After World War II, the government and home builders amplified the American Dream of homeownership.

Put wealth creation from owning a home in the column of the food pyramid — a fable created by industry and our government that we fell for. Both sold lots of products to consumers benefiting the industry.

However, wealth does not typically come from a primary residence.

Real estate investing is a viable route to create wealth and passive income, but don’t fool yourself about your primary residence. Sure, home values tend to increase and have been going through the roof recently. But that equity you built does you little good until you sell.

Oh, and owning a home is more expensive than advertised.

Homeownership is not a bad thing.

Owning a home is not a poor decision if you can afford to invest beyond your residence. But the prices are making it more difficult to own an affordable home.

The poor decision is buying a primary residence and expecting the purchase to play a significant role in your wealth-building strategy. A typical suggested real estate mix in a portfolio is 25–40%, including a primary residence.

Unfortunately, Americans typically have 70% or more of their net worth wrapped up in their primary residence. That money is not easily accessible and can give the homeowner a false sense of wealth.

There are many debates about owning a home versus renting. In some scenarios renting is better than owning.

If you own your home and understand that you need to build wealth outside of home equity, buying a home can still work out. It depends on how long you intend to live in the house and how many major repairs or improvements you will have to fund.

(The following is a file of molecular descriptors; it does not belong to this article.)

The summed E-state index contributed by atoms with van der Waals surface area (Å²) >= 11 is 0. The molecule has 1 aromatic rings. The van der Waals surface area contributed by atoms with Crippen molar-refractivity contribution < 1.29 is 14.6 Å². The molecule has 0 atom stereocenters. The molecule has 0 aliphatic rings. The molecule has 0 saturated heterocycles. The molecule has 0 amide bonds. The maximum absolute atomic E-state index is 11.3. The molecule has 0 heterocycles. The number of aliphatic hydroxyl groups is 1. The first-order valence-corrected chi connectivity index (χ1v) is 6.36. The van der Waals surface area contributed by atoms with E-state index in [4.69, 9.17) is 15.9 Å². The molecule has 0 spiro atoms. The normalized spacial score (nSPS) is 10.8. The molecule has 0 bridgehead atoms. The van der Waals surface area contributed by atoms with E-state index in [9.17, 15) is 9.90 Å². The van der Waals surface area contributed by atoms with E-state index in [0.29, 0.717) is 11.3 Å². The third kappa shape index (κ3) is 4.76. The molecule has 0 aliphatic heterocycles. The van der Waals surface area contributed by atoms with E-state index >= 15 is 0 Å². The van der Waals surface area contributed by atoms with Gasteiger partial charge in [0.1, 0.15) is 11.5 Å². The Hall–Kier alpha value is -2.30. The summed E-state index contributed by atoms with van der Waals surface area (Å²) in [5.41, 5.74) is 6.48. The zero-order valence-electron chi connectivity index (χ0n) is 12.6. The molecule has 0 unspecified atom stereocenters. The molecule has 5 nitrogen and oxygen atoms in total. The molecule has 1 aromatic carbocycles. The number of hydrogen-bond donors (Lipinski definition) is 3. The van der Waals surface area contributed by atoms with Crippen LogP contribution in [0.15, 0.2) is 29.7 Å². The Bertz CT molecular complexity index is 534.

Through experience on my path the making work optional, before I turned 50, I learned that owning homes had little effect on my net worth.

A mortgage is also a good hedge against inflation, assuming you have a fixed-rate loan. As wages increase, your mortgage payment remains the same, assuming you have a fixed-rate mortgage.

You need to invest in your future beyond a primary residence.

Choosing to become a real estate investor, invest in stocks, or build a business will help you create a portfolio that can fund your future. Each can produce cash flow and assets that you can access and liquify when needed.

Unlike equity in your primary residence, you can easily use these assets to create more wealth.

Many homeowners borrowed against the equity in their homes during the Great Recession and then lost their homes when the values nose-dived.

The roof over your head is not a sound chip to wager.

How can the average person afford to invest beyond a home?

The prices of homes are out of reach for many in America. People are spending far more than the 30% of gross pay recommendation. When you overspend on housing, you have little left to invest elsewhere.

These homeowners are left with no money to invest and the bulk of their net worth trapped in their primary residence.

Houses are obscenely large in America, ballooning from an average of 1,660 square feet in 1973 to over 2,300 square feet in 2019. Often when you buy a home, you buy a bunch of furniture to fill the space, further depleting your ability to invest.